OSAKA — A key U.S. senator involved in Japan relations said Wednesday evening the appointment of Foreign Minister Takeaki Matsumoto comes at a critical moment for both countries.
Jim Webb, chairman of the Senate Foreign Relations Subcommittee on East Asian and Pacific Affairs, voiced regret over the resignation of Foreign Minister Seiji Maehara, long considered in Washington as one of the Democratic Party of Japan’s strongest supporters of the U.S.-Japan alliance.
Matsumoto’s appointment came as congressional frustration is growing over the lack of progress on completing the 2006 agreement to realign U.S. forces in Japan. The agreement calls for 8,000 marines in Okinawa to be transferred to Guam but is contingent on Japan providing a replacement facility at Henoko for the Futenma base.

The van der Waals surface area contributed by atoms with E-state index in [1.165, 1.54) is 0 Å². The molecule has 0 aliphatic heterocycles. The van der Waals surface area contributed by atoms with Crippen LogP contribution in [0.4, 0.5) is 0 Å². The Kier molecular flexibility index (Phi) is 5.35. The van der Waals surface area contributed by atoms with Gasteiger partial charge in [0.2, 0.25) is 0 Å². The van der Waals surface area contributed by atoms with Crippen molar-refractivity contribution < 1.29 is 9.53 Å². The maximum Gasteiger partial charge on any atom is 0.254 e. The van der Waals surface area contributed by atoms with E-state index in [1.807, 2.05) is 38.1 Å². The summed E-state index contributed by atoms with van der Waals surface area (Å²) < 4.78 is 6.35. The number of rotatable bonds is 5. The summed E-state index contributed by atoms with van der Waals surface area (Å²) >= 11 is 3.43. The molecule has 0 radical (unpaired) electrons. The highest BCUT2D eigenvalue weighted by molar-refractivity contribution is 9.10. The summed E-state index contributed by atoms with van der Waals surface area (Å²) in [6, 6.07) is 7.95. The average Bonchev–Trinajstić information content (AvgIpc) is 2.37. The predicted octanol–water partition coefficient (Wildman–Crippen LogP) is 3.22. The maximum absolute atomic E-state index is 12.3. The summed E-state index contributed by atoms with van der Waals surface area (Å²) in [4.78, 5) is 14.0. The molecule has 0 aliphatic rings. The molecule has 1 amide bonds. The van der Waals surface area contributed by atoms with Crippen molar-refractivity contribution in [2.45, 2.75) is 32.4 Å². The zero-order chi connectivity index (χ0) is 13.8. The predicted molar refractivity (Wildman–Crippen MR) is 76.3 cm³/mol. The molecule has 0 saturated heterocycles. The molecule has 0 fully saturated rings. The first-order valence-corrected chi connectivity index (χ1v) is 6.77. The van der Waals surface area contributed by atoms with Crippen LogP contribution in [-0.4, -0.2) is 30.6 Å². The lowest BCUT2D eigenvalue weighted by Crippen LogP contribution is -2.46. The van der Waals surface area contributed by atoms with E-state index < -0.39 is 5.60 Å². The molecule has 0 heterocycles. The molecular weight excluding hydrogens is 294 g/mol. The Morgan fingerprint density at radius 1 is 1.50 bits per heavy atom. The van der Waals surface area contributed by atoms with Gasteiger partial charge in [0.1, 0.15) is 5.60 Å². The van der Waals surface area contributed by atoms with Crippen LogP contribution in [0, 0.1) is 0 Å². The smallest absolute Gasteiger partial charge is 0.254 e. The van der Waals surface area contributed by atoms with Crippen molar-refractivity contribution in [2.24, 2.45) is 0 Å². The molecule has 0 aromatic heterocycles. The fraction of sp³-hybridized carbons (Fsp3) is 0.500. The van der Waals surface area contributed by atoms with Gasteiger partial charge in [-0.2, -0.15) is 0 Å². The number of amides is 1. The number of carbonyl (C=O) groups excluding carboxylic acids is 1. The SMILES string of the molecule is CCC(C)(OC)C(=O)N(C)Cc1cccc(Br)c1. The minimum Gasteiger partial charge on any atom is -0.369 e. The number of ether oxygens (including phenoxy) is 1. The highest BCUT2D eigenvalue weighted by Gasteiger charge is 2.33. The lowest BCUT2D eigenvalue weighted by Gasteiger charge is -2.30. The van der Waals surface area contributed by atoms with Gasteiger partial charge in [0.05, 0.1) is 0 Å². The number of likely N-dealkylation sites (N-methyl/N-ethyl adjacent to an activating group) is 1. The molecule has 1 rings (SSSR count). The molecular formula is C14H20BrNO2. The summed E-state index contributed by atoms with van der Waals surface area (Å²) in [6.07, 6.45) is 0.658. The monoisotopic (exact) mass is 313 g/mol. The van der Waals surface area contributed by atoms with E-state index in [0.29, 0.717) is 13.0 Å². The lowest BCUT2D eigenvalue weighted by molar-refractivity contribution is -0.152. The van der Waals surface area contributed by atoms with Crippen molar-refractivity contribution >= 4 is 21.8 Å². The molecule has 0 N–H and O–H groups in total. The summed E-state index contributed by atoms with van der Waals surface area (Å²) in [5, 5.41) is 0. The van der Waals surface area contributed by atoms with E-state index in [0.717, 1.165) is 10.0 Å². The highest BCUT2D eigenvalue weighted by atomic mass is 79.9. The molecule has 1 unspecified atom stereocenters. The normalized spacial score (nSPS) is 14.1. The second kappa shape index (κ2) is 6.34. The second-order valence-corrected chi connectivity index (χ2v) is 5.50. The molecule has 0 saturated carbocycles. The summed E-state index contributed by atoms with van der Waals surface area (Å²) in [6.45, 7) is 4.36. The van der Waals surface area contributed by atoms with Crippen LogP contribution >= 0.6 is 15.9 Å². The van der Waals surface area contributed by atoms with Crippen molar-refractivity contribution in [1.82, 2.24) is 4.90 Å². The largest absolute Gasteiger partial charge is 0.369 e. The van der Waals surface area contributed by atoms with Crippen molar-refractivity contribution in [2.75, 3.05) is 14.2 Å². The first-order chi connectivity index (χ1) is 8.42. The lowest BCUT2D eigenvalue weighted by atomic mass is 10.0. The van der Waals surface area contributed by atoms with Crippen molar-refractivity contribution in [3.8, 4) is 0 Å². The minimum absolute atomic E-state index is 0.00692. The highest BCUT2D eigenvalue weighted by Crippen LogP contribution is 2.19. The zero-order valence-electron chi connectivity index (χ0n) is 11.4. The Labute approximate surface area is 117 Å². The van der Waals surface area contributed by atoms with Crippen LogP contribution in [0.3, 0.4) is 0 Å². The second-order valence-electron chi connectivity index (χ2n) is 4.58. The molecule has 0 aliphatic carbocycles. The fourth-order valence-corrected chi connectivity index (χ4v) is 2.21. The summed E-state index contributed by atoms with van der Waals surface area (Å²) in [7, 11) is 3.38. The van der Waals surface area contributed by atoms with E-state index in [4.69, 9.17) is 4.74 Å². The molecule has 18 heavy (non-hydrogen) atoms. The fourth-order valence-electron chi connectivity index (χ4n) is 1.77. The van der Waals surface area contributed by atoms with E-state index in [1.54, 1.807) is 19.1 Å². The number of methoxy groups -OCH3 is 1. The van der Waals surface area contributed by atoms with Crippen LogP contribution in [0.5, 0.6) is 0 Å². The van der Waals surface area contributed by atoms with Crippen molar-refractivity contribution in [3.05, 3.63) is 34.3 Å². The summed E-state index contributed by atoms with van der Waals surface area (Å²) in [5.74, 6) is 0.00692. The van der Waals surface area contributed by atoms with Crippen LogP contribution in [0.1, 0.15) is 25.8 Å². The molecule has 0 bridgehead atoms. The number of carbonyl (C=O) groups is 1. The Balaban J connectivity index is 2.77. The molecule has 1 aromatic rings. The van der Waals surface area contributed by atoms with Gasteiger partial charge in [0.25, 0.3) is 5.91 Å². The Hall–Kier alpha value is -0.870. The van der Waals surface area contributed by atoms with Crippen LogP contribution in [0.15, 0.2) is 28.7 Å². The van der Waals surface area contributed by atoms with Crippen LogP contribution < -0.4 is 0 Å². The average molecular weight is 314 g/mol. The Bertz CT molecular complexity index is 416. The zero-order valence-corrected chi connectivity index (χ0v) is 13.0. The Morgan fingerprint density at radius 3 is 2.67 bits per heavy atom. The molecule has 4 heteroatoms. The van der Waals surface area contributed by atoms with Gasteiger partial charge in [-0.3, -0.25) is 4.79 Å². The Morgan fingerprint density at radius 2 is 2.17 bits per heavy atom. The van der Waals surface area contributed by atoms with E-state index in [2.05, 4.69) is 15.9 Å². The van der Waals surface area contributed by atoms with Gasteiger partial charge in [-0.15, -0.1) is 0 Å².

At a Senate Armed Services Committee hearing in Washington on Tuesday, Webb and Sen. Carl Levin, the committee chairman, voiced concern over the lack of progress on the relocation to Guam.
“This issue is one of the most serious problems in our relationship with the Japanese and also in Japanese domestic priorities. You can see the turbulence it has put at the very top of the Japanese government because we have not yet resolved (the Futenma) issue,” Webb said.
Levin expressed concern not only over the political situation in Tokyo but also local opposition to the 2006 accord.
“Opposition is so strong in Okinawa that it seems to me the prospects aren’t great that the Futenma replacement facility will happen this fiscal year,” he said.
U.S. officials who deal with Okinawa have privately said no movement on Futenma is likely until after this spring’s assembly election.